Normally when the words Vikings, playoffs, & kicker are used in the same context, it brings back to life painful memories of a franchise that has historically managed to fall short of expectations while agonizing their fan base.

In 1998, the Vikings went 15-1 and captured home field in the NFC playoffs. Kicker Gary Anderson, who was perfect all season, missed a field goal late in the 4th quarter which would have sealed the game to send the Vikings to the Super Bowl. The Falcons went on to tie the game in regulation, and win in overtime.

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Photo courtesy of ESPN

In week 17 of the 2003 season, the Vikings were 9-6, facing the 3-12 Arizona Cardinals. A win would have sent the Vikings to the playoffs. Instead, facing 4th and 25 on the final play of the game, then rookie QB Josh McCown hit receiver Nate Poole in the end zone as time expired, as the Vikings were eliminated from playoff contention with an 18-17 loss.

The 2009 NFC Championship game had the Vikings driving for the win against the Saints near field goal range when QB Brett Favre was intercepted over the middle of the field as time was winding down in regulation. The Vikings never got the ball back, as the Saints won the toss in OT and went down the field for a Garrett Hartley game winning field goal.

And lastly, there was the 2015 wild card game, when then Vikings kicker Blair Walsh missed an easy 22 yard field goal with 20 seconds left to win the game and send the Vikings to the divisional round. They lost 10-9.

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Photo courtesy of the Seattle Times

Sunday seemed like another entry into the long list of painful moments for the franchise. Leading 17-0 against the Saints at halftime, the Vikings seemed in control. Late in the third quarter, Drew Brees hit Michael Thomas for a TD to make it 17-7. On the ensuing possession, QB Case Keenum was intercepted, and the feeling of déjà vu was so palpable in that stadium you could feel it through the television. Brees found Thomas again at the end of that drive to make the score 17-14.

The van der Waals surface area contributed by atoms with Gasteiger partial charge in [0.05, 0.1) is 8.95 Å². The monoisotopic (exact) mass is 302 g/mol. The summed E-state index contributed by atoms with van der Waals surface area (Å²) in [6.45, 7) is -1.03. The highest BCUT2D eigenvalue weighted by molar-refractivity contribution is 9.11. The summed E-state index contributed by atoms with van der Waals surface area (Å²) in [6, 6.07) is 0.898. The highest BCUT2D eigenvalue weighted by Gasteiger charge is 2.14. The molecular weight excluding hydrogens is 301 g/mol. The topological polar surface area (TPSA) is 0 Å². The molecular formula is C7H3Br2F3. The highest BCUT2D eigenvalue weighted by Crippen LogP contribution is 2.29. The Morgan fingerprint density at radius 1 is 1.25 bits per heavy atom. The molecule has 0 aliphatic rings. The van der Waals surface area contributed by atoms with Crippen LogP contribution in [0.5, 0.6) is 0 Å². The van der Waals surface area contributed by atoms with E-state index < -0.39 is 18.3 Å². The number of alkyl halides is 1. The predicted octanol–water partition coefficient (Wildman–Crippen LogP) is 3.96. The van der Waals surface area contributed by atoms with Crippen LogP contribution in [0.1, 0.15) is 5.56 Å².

Later on in the 4th the Saints were eventually able to take their first lead of the day, with Drew Brees hitting a beautiful pass to Alvin Kamara with 3:20 left to make it 21-20. Keenum responded, bringing the Vikings back down the field, where kicker Kai Forbath drilled a 53 yarder to make it 23-21 with 1:30 left. Even with 1 timeout remaining for the Saints, everyone knew it was too much time.

Brees did what he does best, marching the Saints down the field to set up the Saints comfortably in field goal position. Kicker Will Lutz hit a field goal with 25 seconds left to give the Saints the lead at 23-21.

The Vikings, favorites to win the NFC and leading 17-0 at halftime, looked prime for another collapse. Was this really happening again? Was this going to be another entry into the long list of playoff agony? Keenum had one more shot. A first down to Diggs gave the Vikings a glimmer of hope at the beginning of the drive, however after two incomplete passes and 10 seconds left remaining, it looked all but over. This was just going to be another addition to the long list of disappointment.

Then the unthinkable happened. Finally, the Vikings ended up on the right side of playoff history. Keenum hit Diggs by the sideline for a catch. Rookie safety Marcus Williams came up on Diggs and completely whiffed on the tackle, while Diggs was able to stay up and run it in for the walk off touchdown. Pandemonium ensued, as the Vikings pulled off one of the greatest finishes in NFL history.

diggs williams
Photo courtesy of The New York Times

A team has never played a Super Bowl in its own building. The Vikings will have one more tough challenge to become the first team to do so, as they will travel to Philadelphia to face the Eagles in the NFC Championship game on Sunday. While it will be a hard fought battle, the Vikings and their fans will cherish this victory for a long time, as for once the playoff heartbreak was on the other sideline.

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